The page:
The main reason for revision of a hip replace is the loosening of old implants which can occur slowly over years, with the prosthesis hip joint becoming increasingly painful over time.
While total hip replacement is one of the most successful orthopaedic operations, after a period of 10 – 15 years it can show signs of loosening and therefore must be revised.
Revision hip replacement procedures are very variable, depending on the problem and the requirements of the operation. In general, revision is complex and technically more demanding than ‘first time’ hip replacements and is associated with a higher risk of complications. Revision hip replacement often involves the removal of failed implant(s) and insertion of new components.
Revision total hip replacement takes longer than a standard total hip replacement and has a slightly higher complication rate. The prosthesis may also not last as long as a primary hip replacement. Surgery is usually performed through the same incision but may need some extension.
In the first six week after a Hip Replacement of Revision Hip Replacement you should avoid:
- Flexing your hip over 90 degrees. Use high chairs to sit on.
- Crossing your legs.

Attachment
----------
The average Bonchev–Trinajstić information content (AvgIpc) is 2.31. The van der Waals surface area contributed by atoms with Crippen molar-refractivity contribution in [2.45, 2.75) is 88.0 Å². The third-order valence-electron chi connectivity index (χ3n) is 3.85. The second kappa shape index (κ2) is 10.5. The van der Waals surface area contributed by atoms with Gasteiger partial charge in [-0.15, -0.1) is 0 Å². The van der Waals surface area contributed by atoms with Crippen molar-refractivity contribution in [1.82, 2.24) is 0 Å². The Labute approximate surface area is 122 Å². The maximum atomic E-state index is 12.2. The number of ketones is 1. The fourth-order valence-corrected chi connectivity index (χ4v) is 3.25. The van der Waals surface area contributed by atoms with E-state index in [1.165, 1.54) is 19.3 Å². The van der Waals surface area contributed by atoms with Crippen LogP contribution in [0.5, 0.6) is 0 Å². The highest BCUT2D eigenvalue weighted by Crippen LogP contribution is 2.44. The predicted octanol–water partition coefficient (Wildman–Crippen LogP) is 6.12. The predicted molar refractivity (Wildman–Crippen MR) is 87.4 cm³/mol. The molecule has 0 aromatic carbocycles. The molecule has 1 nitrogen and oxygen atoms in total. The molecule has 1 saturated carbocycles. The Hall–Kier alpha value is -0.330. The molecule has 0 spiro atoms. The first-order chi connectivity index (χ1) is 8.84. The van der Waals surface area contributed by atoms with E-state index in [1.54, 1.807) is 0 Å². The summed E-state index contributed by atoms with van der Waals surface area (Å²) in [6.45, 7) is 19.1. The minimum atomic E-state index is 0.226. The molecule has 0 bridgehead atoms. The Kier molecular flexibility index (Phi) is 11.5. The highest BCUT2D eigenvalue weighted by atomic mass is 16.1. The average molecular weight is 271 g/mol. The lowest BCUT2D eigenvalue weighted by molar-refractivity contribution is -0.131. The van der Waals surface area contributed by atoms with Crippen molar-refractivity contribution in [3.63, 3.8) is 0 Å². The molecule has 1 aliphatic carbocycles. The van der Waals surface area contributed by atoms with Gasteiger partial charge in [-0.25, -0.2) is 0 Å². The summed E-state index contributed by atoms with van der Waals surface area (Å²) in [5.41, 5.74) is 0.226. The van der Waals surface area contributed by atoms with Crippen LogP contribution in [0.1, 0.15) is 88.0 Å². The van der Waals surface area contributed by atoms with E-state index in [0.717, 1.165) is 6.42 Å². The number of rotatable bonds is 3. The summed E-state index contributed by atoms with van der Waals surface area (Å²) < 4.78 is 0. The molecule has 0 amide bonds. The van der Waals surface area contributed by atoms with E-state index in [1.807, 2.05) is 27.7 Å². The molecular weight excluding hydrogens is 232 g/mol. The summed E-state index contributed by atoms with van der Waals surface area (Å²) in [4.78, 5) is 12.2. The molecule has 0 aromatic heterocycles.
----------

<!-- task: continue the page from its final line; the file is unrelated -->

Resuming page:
- Lying on the operated side but you may be able to lie on the opposite side provided you have a pillow between your legs.
Revision surgery comes with a few disadvantages:
- The original component needs to be removed and new components put in its place, making for a longer surgery.
- Longer incisions are often needed.
- There is greater blood loss and post-operative pain.
- Older patients’ health and strength may compound problems.
Long-term results are typically excellent. However, complications are a little more frequent than with the original surgery. For patients who are young when they undergo a hip replacement, revision surgery is almost inevitable. However, the newer materials available seem to improve the overall life span of the artificial joint, lessening the number of necessary revisions.